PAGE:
(1) figure out your place of best fit,
(2) create plans to get there.
I believe strategy can be applied to companies and individuals to help find your fit and maximise your value. First lets understand “what is strategy”.
In 1996 as American companies were losing trade to Japan, Harvard University Professor Michael Porter wrote a famous article “What is strategy”. Porter urged American companies to go beyond copying Japanese continuous improvement and to think “different”. Almost 20 years on Apple is beating Sony; the dollar is above the yen; Google, Facebook and Disney are all thriving because of breakthrough innovations.
Porters identified 5 items to be strategically competitive
1. Establish points of difference.
To be strategically competitive, you have to be willing to be different in some way.
“A company can outperform rivals only if it can establish a difference it can preserve… The essence of strategy is choosing to perform activities differently than rivals do.” (Porter, 1996, “What is Strategy”, p.62 & 64)
2. Identify valuable positions and be the best at these: customer / industry focus, regional focus, or “one stop shop”.
Porter encouraged the identification of valuable customer / market areas you can realistically be best at. He saw three key “market” directions from which to choose:
“Strategic positions can be based on customers’ needs (e.g. understanding and servicing an industry or customer), customers’ accessibility (e.g. local knowledge and availability), or the variety of a company’s products or services (e.g. one stop shop).” (Porter, 1996, “What is Strategy”, p.66)
Commit on an “edge” of being industry or customer specific; to have deep local knowledge; or to be the jack of all trades through a wide breadth of offerings.
3. Focus and Trade Offs – Decide what do to and what not to do.
“Trade-offs are essential to strategy. They create the need for choice and purposely limit what a company offers” (Porter, 1996, “What is Strategy”, p.69)
Porter encouraged it was important to have some product / service focus – limit how many things you do, and rule some things out. Some advantages of product / service focus:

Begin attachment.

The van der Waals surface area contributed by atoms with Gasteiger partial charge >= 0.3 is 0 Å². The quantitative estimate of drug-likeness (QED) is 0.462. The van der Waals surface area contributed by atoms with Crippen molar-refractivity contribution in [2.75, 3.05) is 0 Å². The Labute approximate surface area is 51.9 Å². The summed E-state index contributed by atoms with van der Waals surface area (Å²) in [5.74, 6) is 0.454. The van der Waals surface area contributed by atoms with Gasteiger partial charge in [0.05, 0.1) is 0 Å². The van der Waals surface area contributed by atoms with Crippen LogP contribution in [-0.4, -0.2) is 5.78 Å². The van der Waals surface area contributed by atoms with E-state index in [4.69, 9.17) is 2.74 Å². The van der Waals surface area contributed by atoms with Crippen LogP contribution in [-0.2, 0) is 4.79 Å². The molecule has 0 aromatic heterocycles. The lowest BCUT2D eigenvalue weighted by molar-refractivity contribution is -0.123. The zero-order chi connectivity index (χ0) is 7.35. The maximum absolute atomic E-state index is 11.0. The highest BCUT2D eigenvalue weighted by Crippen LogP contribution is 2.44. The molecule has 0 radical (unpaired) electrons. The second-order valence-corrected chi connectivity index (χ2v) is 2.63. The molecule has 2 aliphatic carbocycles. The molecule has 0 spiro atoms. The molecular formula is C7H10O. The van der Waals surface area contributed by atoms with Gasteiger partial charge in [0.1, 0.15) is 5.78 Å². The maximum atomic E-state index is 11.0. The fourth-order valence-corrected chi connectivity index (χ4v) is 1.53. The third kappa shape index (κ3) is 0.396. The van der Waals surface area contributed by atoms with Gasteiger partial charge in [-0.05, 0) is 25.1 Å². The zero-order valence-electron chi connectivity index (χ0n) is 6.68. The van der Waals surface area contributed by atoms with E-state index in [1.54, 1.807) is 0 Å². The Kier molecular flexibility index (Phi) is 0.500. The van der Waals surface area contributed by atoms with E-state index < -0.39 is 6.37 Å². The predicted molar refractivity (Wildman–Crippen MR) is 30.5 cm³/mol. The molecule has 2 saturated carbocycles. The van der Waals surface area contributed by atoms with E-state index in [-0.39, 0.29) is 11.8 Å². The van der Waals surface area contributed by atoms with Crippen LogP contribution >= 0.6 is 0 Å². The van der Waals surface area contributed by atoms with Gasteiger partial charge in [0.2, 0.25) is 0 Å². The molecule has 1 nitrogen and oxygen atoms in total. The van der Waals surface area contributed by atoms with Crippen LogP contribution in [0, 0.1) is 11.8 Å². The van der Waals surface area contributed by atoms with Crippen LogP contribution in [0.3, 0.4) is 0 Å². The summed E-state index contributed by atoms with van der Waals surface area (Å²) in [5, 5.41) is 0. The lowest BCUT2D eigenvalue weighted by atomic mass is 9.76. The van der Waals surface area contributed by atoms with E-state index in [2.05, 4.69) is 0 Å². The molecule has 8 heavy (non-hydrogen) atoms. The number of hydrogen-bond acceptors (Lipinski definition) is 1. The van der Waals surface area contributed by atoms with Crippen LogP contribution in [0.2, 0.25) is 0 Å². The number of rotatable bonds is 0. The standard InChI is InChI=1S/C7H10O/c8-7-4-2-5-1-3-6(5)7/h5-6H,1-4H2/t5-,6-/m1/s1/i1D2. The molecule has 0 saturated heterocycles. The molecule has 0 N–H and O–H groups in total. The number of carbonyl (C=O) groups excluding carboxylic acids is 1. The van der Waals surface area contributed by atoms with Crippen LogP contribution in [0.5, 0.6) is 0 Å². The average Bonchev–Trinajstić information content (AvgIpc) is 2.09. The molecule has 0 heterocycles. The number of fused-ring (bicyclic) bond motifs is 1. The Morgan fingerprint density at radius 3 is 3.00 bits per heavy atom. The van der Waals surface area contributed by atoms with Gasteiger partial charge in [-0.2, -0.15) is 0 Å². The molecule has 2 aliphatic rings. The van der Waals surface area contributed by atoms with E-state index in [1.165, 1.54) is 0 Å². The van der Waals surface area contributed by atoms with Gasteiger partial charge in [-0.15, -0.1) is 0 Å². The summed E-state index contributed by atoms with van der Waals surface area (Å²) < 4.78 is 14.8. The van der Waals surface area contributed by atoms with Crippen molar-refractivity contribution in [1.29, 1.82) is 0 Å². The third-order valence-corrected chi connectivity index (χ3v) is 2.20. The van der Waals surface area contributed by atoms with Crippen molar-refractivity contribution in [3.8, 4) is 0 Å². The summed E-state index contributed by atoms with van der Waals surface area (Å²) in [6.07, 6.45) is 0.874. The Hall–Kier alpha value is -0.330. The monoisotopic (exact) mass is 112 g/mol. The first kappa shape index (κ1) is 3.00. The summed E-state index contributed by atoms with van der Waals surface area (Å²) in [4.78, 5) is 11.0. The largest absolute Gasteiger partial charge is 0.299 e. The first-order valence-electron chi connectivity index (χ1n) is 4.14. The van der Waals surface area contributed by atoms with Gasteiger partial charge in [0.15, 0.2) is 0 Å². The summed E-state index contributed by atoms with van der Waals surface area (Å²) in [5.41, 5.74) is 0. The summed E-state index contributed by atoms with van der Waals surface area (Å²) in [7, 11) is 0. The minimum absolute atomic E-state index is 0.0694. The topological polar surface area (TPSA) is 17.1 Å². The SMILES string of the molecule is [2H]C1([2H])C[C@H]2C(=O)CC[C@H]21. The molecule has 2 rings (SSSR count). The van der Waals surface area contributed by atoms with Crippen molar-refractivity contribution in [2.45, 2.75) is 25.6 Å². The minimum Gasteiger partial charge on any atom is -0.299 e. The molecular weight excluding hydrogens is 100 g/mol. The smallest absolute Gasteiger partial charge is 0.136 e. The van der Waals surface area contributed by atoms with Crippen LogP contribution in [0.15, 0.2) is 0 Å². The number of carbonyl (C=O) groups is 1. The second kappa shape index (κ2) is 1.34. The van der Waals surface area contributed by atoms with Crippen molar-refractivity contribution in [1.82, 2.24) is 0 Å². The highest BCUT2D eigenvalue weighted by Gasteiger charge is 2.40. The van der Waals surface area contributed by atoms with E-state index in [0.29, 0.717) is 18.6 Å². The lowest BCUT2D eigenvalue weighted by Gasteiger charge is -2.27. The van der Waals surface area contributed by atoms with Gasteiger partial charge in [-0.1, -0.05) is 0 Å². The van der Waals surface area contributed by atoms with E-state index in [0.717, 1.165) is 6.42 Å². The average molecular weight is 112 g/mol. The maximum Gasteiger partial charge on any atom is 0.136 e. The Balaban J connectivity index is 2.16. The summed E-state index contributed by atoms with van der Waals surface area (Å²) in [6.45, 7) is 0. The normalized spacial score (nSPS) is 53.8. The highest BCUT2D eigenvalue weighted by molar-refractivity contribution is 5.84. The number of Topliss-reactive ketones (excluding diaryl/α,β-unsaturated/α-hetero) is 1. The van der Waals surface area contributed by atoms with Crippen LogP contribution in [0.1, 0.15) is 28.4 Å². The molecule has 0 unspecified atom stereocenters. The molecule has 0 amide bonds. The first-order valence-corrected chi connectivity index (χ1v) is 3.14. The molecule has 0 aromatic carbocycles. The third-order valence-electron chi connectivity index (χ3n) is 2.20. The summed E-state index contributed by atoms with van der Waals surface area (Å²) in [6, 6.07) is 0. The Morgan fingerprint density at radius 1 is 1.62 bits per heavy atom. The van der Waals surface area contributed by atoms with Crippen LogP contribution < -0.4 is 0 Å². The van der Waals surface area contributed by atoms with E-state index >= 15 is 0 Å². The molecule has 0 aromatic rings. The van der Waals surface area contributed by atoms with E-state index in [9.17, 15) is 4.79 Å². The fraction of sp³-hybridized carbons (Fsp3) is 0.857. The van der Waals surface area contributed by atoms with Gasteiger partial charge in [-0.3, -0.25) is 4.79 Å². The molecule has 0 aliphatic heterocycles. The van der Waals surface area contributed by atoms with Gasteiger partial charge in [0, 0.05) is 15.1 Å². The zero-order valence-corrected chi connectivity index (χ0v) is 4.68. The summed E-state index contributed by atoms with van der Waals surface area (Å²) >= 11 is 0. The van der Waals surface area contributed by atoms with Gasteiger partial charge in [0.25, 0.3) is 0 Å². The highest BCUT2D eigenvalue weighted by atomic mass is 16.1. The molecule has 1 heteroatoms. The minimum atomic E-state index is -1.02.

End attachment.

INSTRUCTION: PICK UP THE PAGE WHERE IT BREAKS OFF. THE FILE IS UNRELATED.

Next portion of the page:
- Reputation: It’s easier for “buyers” to understand and trust what you do.
- More excellence, less waste: Skills, talents and resources can be deeply honed to build these products or services without waste from rarely used capabilities.
- Easier to manage: Clearer priorities and less exceptions allows better understanding of participant roles.
4. “Fit” – Consistently layer resources, processes and skills that reinforce.
Porter recognized that “the whole can be greater than the sum of the parts” through activities that fit a “greater strategic purpose” whilst reinforcing each other.
“The competitive value of individual activities cannot be separated from the whole…. Strategic positions should have a horizon of a decade or more, not a single planning cycle.” (Porter, 1996, “What is Strategy?”, p. 72)
An example of this reinforcing can be seen at Ikea. Ikea is different through design, has a customer focus of “young families”, focuses on low cost. Ikea’s purpose built store layout leads customers through fully decorated rooms removing the need for sales staff. Flat packs allow instant pick up and further reinforce cheap prices. Modern furniture, in store cafe’s, and child care all further appeal to the young family market. These reinforcing capabilities took years to hone and to have all these reinforcing is hard for competitors to copy.
5. Work smart and not just hard
Porter saw American companies in the 1990’s burning themselves out working hard yet still failing against efficiency focussed Japan. He advocated taking time out to consider strategy and therefore work smarter, not just harder.
Have you ever felt like this?
Many of us talk about working smarter not harder, yet most of us struggle to know how.
How to apply Porter’s steps to your career (and ultimately get better jobs).
- Look for and build your own points of difference. Know your most valuable strengths. It’s desirable to be unique and build these deeper.
- Identify your market “position”. Choose an industry / company or deep specialist skill (“master craftswoman”); or maybe focus on a local region to build knowledge and professional networks in (“local”); alternatively build broad “generalist” or “one stop shop” skills to get known for your ability across many different areas (“jack of all trades”).
- Focus, make trade offs, and close some doors. Choose what you’re focussing in on, and let go of what you’re not. Be clear about what you do. This lets you get really good and project a focussed personal brand.
- Over time layer in skills, experience and networks that reinforce each other and deepen your competitiveness in your chosen direction. Get training. Take jobs to reinforce your direction, learn, or meet people. Get involved in industry groups, company networks, or mentor others to layer reinforcing activities.
- Work smart, not just hard. Take time out regularly to think about what you’re doing and where you’re going. Use Porter’s questions to help.
Have you tried these things?
Can I help, provide Porter’s paper, or give more examples?
Please share your thoughts, feedback and examples.